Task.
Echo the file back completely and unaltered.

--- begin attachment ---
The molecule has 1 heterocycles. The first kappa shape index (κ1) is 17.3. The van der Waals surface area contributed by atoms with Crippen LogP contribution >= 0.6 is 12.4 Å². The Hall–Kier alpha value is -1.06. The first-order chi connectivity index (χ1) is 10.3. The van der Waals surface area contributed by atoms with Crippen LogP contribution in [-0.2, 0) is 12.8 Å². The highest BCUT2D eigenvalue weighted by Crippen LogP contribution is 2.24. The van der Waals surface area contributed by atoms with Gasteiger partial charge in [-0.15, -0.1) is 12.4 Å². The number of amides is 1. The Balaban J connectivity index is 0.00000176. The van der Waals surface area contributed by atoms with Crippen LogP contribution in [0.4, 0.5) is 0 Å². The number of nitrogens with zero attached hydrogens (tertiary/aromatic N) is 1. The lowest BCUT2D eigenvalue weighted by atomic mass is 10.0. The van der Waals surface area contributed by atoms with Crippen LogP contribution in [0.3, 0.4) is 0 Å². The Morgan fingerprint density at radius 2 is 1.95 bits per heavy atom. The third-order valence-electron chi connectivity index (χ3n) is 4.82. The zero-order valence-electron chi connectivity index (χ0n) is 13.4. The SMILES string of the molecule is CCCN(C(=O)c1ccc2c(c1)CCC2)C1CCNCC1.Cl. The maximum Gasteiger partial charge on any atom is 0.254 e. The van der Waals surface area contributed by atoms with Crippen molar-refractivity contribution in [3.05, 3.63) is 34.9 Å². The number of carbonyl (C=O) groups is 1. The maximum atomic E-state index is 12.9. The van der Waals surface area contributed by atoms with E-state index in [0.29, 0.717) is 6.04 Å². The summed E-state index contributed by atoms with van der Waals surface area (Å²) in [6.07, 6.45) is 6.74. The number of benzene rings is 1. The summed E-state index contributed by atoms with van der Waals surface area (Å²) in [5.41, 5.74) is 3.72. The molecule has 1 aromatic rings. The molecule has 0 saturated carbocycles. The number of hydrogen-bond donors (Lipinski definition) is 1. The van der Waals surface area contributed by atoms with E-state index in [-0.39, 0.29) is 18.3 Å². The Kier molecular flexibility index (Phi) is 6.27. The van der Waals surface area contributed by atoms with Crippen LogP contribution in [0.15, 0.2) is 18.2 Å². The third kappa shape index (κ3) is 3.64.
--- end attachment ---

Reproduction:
The molecule has 1 heterocycles. The first kappa shape index (κ1) is 17.3. The van der Waals surface area contributed by atoms with Crippen LogP contribution >= 0.6 is 12.4 Å². The Hall–Kier alpha value is -1.06. The first-order chi connectivity index (χ1) is 10.3. The van der Waals surface area contributed by atoms with Crippen LogP contribution in [-0.2, 0) is 12.8 Å². The highest BCUT2D eigenvalue weighted by Crippen LogP contribution is 2.24. The van der Waals surface area contributed by atoms with Gasteiger partial charge in [-0.15, -0.1) is 12.4 Å². The number of amides is 1. The Balaban J connectivity index is 0.00000176. The van der Waals surface area contributed by atoms with Crippen LogP contribution in [0.4, 0.5) is 0 Å². The number of nitrogens with zero attached hydrogens (tertiary/aromatic N) is 1. The lowest BCUT2D eigenvalue weighted by atomic mass is 10.0. The van der Waals surface area contributed by atoms with Crippen LogP contribution in [0.3, 0.4) is 0 Å². The Morgan fingerprint density at radius 2 is 1.95 bits per heavy atom. The third-order valence-electron chi connectivity index (χ3n) is 4.82. The zero-order valence-electron chi connectivity index (χ0n) is 13.4. The SMILES string of the molecule is CCCN(C(=O)c1ccc2c(c1)CCC2)C1CCNCC1.Cl. The maximum Gasteiger partial charge on any atom is 0.254 e. The van der Waals surface area contributed by atoms with Crippen molar-refractivity contribution in [3.05, 3.63) is 34.9 Å². The number of carbonyl (C=O) groups is 1. The maximum atomic E-state index is 12.9. The van der Waals surface area contributed by atoms with E-state index in [0.29, 0.717) is 6.04 Å². The summed E-state index contributed by atoms with van der Waals surface area (Å²) in [6.07, 6.45) is 6.74. The number of benzene rings is 1. The summed E-state index contributed by atoms with van der Waals surface area (Å²) in [5.41, 5.74) is 3.72. The molecule has 1 aromatic rings. The molecule has 0 saturated carbocycles. The number of hydrogen-bond donors (Lipinski definition) is 1. The van der Waals surface area contributed by atoms with E-state index in [-0.39, 0.29) is 18.3 Å². The Kier molecular flexibility index (Phi) is 6.27. The van der Waals surface area contributed by atoms with Crippen LogP contribution in [0.15, 0.2) is 18.2 Å². The third kappa shape index (κ3) is 3.64.